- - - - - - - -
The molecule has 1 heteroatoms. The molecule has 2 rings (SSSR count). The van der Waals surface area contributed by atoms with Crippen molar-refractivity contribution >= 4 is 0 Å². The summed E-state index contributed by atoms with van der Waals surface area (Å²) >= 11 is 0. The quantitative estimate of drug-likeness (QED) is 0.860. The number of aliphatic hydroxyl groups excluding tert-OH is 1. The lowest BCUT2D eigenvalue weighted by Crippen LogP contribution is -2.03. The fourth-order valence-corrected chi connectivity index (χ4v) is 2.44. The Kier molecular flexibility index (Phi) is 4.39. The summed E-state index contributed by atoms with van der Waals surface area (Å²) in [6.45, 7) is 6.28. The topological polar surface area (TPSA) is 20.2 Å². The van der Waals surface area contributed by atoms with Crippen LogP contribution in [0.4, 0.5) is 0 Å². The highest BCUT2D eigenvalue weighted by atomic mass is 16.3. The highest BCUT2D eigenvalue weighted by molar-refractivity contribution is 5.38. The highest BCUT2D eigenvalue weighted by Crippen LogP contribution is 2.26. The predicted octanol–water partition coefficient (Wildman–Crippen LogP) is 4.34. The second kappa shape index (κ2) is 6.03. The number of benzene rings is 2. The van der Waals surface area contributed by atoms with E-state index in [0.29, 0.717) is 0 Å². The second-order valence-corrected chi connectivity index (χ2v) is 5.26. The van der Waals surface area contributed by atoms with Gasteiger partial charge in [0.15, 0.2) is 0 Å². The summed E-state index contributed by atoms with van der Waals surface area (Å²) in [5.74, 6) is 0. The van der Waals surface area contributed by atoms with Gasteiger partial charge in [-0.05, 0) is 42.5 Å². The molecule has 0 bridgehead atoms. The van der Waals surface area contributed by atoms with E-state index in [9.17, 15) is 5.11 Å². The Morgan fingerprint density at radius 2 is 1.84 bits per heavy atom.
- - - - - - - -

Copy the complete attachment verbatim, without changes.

The molecule has 1 heteroatoms. The molecule has 2 rings (SSSR count). The van der Waals surface area contributed by atoms with Crippen molar-refractivity contribution >= 4 is 0 Å². The summed E-state index contributed by atoms with van der Waals surface area (Å²) >= 11 is 0. The quantitative estimate of drug-likeness (QED) is 0.860. The number of aliphatic hydroxyl groups excluding tert-OH is 1. The lowest BCUT2D eigenvalue weighted by Crippen LogP contribution is -2.03. The fourth-order valence-corrected chi connectivity index (χ4v) is 2.44. The Kier molecular flexibility index (Phi) is 4.39. The summed E-state index contributed by atoms with van der Waals surface area (Å²) in [6.45, 7) is 6.28. The topological polar surface area (TPSA) is 20.2 Å². The van der Waals surface area contributed by atoms with Crippen LogP contribution in [0.4, 0.5) is 0 Å². The highest BCUT2D eigenvalue weighted by atomic mass is 16.3. The highest BCUT2D eigenvalue weighted by molar-refractivity contribution is 5.38. The highest BCUT2D eigenvalue weighted by Crippen LogP contribution is 2.26. The predicted octanol–water partition coefficient (Wildman–Crippen LogP) is 4.34. The second kappa shape index (κ2) is 6.03. The number of benzene rings is 2. The van der Waals surface area contributed by atoms with E-state index in [0.29, 0.717) is 0 Å². The second-order valence-corrected chi connectivity index (χ2v) is 5.26. The van der Waals surface area contributed by atoms with Gasteiger partial charge in [0.15, 0.2) is 0 Å². The summed E-state index contributed by atoms with van der Waals surface area (Å²) in [5.74, 6) is 0. The van der Waals surface area contributed by atoms with Gasteiger partial charge in [-0.05, 0) is 42.5 Å². The molecule has 0 bridgehead atoms. The van der Waals surface area contributed by atoms with E-state index in [9.17, 15) is 5.11 Å². The Morgan fingerprint density at radius 2 is 1.84 bits per heavy atom.